The outsourcing partner can contribute with any of the roles except the project sponsor role. "Typically, the client would have a project manager role, often a business analyst role, sometimes an architectural role and sometimes a portion of a testing/ quality assurance role," Dobkin says.

ServiceWare Technologies in Pittsburgh, a provider of Web-based knowledge management solutions for customer service and support, has outsourced all of its development and quality assurance to EPAM Systems for more than three years.

"We estimate that we have saved 60% to 70% of total costs related to R&D," says Scott Schwartzman, COO for ServiceWare. "In our case, this is several million dollars."

ServiceWare also has realized benefits of leverage, elasticity and experience as a result of outsourcing.

Before turning to EPAM, ServiceWare had software on every platform possible, Schwartzman says. The company built its product using Visual Basic, a fat Java client and C++. "The first thing we did was have [EPAM] reverse-engineer the entire platform and port it onto the Java platform," Schwartzman says. "We needed a unified architecture and chose Java because our target market was/is large enterprises where Java (J2EE) was often the desired architecture. It was a Herculean task that they did in approximately three to four months."

ServiceWare has found advantages to the time difference between it and EPAM. "You could give [EPAM] something to build during the day. They work on it overnight. You come in the morning and it’s done," Schwartzman says. His company uses instant messaging to overcome communication challenges.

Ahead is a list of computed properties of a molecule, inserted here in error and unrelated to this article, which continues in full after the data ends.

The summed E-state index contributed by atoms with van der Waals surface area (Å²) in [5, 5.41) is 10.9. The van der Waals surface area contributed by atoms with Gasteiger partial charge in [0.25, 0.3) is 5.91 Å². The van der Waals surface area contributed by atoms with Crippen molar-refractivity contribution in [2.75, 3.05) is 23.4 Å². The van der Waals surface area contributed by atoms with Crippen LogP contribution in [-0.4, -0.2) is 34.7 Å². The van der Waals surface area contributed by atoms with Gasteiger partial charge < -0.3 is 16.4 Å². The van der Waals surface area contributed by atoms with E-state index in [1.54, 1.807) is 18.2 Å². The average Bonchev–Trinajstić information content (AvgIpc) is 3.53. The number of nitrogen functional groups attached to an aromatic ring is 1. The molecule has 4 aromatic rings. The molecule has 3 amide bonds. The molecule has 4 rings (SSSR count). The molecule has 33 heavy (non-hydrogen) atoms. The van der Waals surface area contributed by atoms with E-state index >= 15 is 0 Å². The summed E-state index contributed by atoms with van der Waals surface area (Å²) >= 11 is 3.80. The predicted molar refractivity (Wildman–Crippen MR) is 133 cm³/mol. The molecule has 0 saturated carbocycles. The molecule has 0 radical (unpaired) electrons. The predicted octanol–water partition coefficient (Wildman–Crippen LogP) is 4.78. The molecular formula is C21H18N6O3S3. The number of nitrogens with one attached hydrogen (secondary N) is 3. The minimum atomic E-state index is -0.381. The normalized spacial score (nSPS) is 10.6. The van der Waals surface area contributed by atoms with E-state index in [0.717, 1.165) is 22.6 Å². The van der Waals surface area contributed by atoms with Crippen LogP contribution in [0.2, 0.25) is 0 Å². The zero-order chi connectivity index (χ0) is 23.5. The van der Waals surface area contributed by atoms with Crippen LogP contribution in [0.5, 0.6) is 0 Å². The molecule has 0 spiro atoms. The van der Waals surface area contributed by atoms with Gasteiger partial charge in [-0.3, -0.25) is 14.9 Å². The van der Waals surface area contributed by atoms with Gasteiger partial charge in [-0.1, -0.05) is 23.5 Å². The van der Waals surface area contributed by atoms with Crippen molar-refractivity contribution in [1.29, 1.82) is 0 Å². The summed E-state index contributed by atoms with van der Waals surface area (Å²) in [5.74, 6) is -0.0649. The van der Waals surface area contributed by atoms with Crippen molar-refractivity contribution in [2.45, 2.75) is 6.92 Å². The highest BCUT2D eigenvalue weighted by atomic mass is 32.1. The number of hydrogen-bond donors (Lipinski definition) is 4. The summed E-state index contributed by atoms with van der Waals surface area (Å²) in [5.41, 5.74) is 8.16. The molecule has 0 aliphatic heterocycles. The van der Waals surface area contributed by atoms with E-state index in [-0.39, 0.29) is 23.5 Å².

EPAM has its own homegrown project management center tool called PMC that also aids the collaboration process. "It’s an extraordinarily strong tool, and it’s Web-based," Schwartzman says. PMC, Dobkin adds, "allows all members of a distributed team to be on the same page, communicate all issues to all of the team practically in real time and to provide complete transparency to everybody, especially to the client management team to make sure that everybody is comfortable and updated with everything that is happening on the project."

LogicLibrary, a Pittsburgh provider of software and services that help companies develop better software applications and integrate them faster, also enlisted the help of EPAM to save money and to have a broader pool of technology and expertise to use, says Alan Himler, vice president of product and marketing management. LogicLibrary handles the architectural design and requirements, while EPAM provides input on that and actually does the developing.